Tuesday, November 17, 2009

Noir! Gilda and The Lady from Shanghai

Oh, let's take a moment and talk about the unearthly, amazing beauty of Rita Hayworth. She was the daughter of a star flamenco dancer and a Ziegfield girl. She appeared in 61 movies. Fred Astaire said she was the best dancer he ever worked with. She was married to Orson Welles and Prince Aly Khan. Her picture was on the first nuclear bomb tested after World War II. She was a pin up star, a glamour girl, extraordinarily smart and sexy as all hell. When you hear the phrase, Golden Age of Hollywood Screen Goddess, you think of Rita Hayworth.

Which brings us nicely to Rita's best known movie, Gilda (1946). Glenn Ford is Johnny Farrel, a small time hustler who falls in with a sinister casino owner, Balin Mundson, in Argentina, and becomes the manager of the establishment. The casino owner, icily portrayed by George Macready, brings his new wife home after a trip, none other than nightclub singer Gilda, the stunning Rita Hayworth. It seems that Gilda and Johnny were a couple at one time, and that certainly complicates things when Mundson asks Johnny to look after his new bride. Throw in some Nazis, an illegal tungsten cartel, and Gilda's femme fatale "clothed striptease," and you get a racy, perfect little noir movie. This one will surprise you, with its hints of female wantonness, and its ability to make Glenn Ford even a little bit lusty. Also, the ending is completely unexpected in terms of film noir.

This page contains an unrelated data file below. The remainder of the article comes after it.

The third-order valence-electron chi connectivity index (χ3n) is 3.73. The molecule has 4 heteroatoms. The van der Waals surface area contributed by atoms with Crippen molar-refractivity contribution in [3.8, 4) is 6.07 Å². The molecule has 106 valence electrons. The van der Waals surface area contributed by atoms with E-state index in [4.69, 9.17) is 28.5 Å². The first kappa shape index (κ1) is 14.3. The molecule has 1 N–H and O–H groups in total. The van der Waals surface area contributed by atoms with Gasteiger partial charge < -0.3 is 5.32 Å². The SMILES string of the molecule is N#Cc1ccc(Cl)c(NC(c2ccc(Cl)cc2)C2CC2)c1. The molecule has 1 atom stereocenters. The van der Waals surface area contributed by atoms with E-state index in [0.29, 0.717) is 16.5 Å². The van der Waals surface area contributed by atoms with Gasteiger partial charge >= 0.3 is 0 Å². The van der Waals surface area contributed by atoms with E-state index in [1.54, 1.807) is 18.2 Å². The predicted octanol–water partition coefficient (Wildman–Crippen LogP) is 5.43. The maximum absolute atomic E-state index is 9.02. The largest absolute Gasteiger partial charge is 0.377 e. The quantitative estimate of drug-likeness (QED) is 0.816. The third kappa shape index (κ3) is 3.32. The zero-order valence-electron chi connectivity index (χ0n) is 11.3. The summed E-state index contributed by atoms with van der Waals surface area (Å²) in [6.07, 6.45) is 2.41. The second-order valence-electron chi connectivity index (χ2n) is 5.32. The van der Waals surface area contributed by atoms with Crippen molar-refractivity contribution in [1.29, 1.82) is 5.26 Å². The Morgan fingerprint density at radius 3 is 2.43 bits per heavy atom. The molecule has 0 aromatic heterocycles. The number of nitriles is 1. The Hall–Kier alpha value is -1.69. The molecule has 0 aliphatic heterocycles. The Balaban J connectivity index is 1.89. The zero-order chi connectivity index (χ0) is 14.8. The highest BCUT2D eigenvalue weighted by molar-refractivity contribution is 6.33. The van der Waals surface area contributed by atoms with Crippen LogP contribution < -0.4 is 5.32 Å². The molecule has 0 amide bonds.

The Lady from Shanghai was shot only a year later, but we get an entirely different Rita in this movie. The movie co-starred and was directed by Hayworth's then estranged husband, Orson Welles. Welles cut and bleached Rita's trademark long red hair, much to the chagrin of studio heads. The plot is extremely convoluted and utterly noirish. Suffice to say, Rita is the blonde femme fatale with a husband, Welles is the pursurer, there's a boat, planned crimes that go awry, and a wonderfully funny criminal trial. See the movie for the Hall of Mirrors ending. Surreal, genius, and about fifty years before its time, I have never seen anything quite like it. As usual, the studio chopped about an hour from Welles' final cut before release. Poor Welles, the guy was a genius who was never allowed to completely express himself. Also, there were apparently odd links between this film and the infamous Black Dahlia murders, including shared locations and other facts that were cut from the final film.

Rita Hayworth. . . one of the most gorgeous women ever, sexier than her times would allow her to be.

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